Cross-modal correspondence is the tendency to systematically map stimulus features across sensory modalities. The current study explored cross-modal correspondence between speech sound and shape (Experiment 1), and whether such association can influence shape representation (Experiment 2). For the purpose of closely examining the role of the two factors- A rticulation and pitch-combined in speech acoustics, we generated two sets of 25 vowel stimuli-pitch-varying and pitch-constant sets. Both sets were generated by manipulating articulation-frontness and height of the tongue body's positions-but differed in terms of whether pitch varied among the sounds within the same set. In Experiment 1, participants made a forced choice between a round and a spiky shape to indicate the shape better associated with each sound. Results showed that shape choice was modulated according to both articulation and pitch, and we therefore concluded that both factors play significant roles in sound-shape correspondence. In Experiment 2, participants reported their subjective experience of shape accompanied by vowel sounds by adjusting an ambiguous shape in the response display. We found that sound-shape correspondence exerts an effect on shape representation by modulating audiovisual interaction, but only in the case of pitch-varying sounds. Therefore, pitch information within vowel acoustics plays the leading role in sound-shape correspondence influencing shape representation. Taken together, our results suggest the importance of teasing apart the roles of articulation and pitch for understanding sound-shape correspondence.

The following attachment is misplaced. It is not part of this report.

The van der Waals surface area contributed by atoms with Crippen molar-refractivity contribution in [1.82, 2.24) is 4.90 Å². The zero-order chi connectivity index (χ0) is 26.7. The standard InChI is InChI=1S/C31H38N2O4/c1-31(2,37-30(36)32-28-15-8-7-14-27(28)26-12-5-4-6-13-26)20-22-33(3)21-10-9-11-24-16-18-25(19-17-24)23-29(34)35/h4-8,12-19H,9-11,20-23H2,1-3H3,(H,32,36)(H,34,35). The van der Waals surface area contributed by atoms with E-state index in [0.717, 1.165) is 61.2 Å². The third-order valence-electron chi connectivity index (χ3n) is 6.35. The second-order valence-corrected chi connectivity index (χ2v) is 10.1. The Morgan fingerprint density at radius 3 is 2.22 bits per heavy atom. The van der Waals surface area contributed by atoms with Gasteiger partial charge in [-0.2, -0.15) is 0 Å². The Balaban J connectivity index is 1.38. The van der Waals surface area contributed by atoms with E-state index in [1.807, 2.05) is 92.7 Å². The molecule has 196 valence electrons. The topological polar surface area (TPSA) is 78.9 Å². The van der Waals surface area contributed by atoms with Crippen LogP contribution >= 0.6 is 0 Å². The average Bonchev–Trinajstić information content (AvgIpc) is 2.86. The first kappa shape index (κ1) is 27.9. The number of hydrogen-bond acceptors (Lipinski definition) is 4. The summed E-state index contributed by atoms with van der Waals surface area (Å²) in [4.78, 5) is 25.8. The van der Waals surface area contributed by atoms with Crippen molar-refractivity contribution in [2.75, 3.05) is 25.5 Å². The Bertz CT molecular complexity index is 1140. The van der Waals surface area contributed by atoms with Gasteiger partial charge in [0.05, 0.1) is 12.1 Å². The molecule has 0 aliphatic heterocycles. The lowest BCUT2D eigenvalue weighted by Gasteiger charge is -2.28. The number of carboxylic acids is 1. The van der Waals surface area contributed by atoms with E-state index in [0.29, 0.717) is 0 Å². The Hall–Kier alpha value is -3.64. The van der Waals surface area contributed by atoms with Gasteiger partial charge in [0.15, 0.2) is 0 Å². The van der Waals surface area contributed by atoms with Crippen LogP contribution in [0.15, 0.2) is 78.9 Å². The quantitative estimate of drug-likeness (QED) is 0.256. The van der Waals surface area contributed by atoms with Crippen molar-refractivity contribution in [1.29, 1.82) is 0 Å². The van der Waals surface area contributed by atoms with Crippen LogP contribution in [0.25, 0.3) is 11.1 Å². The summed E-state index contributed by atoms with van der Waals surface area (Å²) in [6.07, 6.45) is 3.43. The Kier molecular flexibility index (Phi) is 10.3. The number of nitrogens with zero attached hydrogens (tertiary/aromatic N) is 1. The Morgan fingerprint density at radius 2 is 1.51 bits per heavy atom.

Bibliographical noteFunding Information:
This work was supported by the National Research Foundation of Korea (NRF) grants funded by the Korean government (No. NRF-2016R1A2B4011267 and No. NRF-2017M3C7A1029659) awarded to C-YK and by National Institutes of Health-National Institute on Deafness and Other Communication Disorders (No. DC-002717) to Haskins Laboratories. We also thank Christian Wallraven for helpful comments on the research and on the manuscript.
© 2020 Copyright 2020 by Koninklijke Brill NV, Leiden, The Netherlands.
- Cross-modal correspondence
- audiovisual interaction
- bouba-kiki effect
- speech sound
- visual shape
- vowel sound
ASJC Scopus subject areas
- Experimental and Cognitive Psychology
- Sensory Systems
- Computer Vision and Pattern Recognition
- Cognitive Neuroscience